Not all dividends are created equal. Here, we'll do a top-to-bottom analysis of a given company to understand the quality of its dividend and how that's changed over the past five years.
The company we're looking at today is Synovus Financial
Synovus is a regional bank that, like peers Huntington Bancshares
To evaluate the quality of a dividend, the first thing to consider is whether the company has paid a dividend consistently over the past five years, and if so, how much it has grown.
Synovus cut its dividend to a mere $0.01 per quarter during the financial crisis, and that's where it remains today.
The tools we use to evaluate a dividend's safety are:
- The EPS payout ratio, or dividends per share divided by earnings per share. The EPS payout ratio measures the percentage of earnings that go toward paying the dividend. A ratio greater than 80% is worrisome.
- The FCF payout ratio, or dividends per share divided by free cash flow per share. Earnings alone don't always paint a complete picture of a business's health. The FCF payout ratio measures the percent of free cash flow devoted toward paying the dividend. Again, a ratio greater than 80% could be a red flag.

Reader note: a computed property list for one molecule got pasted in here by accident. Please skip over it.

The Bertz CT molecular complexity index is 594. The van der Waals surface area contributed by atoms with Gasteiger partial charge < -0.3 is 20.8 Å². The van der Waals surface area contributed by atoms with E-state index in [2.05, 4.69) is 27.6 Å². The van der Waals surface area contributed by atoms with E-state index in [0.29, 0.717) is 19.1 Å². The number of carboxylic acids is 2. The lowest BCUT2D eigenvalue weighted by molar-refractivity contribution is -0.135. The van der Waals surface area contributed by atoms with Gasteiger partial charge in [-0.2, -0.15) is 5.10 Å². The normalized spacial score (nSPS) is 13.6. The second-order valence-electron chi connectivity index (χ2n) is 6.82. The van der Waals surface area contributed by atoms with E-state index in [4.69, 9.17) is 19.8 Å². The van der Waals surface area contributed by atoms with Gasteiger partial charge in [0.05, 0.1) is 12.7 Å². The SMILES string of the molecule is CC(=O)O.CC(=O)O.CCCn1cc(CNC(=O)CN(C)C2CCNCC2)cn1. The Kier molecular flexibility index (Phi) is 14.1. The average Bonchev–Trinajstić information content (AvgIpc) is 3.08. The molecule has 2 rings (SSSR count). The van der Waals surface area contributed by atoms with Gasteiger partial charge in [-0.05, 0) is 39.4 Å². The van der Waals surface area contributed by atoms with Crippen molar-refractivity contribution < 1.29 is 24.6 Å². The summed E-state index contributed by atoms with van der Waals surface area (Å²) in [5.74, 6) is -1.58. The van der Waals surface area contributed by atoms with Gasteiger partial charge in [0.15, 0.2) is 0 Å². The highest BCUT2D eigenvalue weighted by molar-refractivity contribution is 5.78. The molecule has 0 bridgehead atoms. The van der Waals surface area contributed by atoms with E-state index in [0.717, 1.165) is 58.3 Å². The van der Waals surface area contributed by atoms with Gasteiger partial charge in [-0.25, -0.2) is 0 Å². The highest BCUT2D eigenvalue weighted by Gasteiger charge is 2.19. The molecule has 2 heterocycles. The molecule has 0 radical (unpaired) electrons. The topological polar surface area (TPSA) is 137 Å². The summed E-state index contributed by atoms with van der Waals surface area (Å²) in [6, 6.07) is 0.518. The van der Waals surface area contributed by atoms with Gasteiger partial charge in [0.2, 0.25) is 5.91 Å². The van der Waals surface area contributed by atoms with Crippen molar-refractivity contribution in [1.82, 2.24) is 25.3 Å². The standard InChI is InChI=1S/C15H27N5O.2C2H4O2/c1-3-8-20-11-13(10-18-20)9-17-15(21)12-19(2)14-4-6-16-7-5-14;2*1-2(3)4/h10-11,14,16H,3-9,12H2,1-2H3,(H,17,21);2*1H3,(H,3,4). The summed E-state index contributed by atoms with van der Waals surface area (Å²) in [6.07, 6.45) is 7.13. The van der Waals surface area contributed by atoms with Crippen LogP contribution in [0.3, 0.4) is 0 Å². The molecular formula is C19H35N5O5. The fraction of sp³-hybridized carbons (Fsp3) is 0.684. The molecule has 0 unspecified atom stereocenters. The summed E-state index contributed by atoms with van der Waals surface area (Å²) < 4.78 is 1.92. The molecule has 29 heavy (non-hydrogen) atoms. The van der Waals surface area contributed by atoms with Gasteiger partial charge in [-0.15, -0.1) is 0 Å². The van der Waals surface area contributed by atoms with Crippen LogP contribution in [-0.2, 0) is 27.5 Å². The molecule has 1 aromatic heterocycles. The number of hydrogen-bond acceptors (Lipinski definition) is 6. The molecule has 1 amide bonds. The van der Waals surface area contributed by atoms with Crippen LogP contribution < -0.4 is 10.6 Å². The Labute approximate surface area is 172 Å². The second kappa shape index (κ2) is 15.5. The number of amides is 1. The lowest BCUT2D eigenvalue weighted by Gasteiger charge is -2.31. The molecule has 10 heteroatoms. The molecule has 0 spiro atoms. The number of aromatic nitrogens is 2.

Source: S&P Capital IQ.
Synovus has been unprofitable on an earnings basis since 2008, giving it a negative P/E payout ratio. During that time, though, it has maintained positive free cash flow and a low free cash flow payout ratio.
Source: S&P Capital IQ.
Synovus' low yield makes some alternatives out there in the industry look more attractive. M&T Bank
Another tool for better investing
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- Add Synovus Financial to My Watchlist.
Follow Dan Dzombak on Twitter at @DanDzombak to check out his musings and see what articles he finds interesting. The Motley Fool owns shares of Huntington Bancshares, KeyCorp, and PNC Financial Services Group. Try any of our Foolish newsletter services free for 30 days. We Fools may not all hold the same opinions, but we all believe that considering a diverse range of insights makes us better investors. The Motley Fool has a disclosure policy.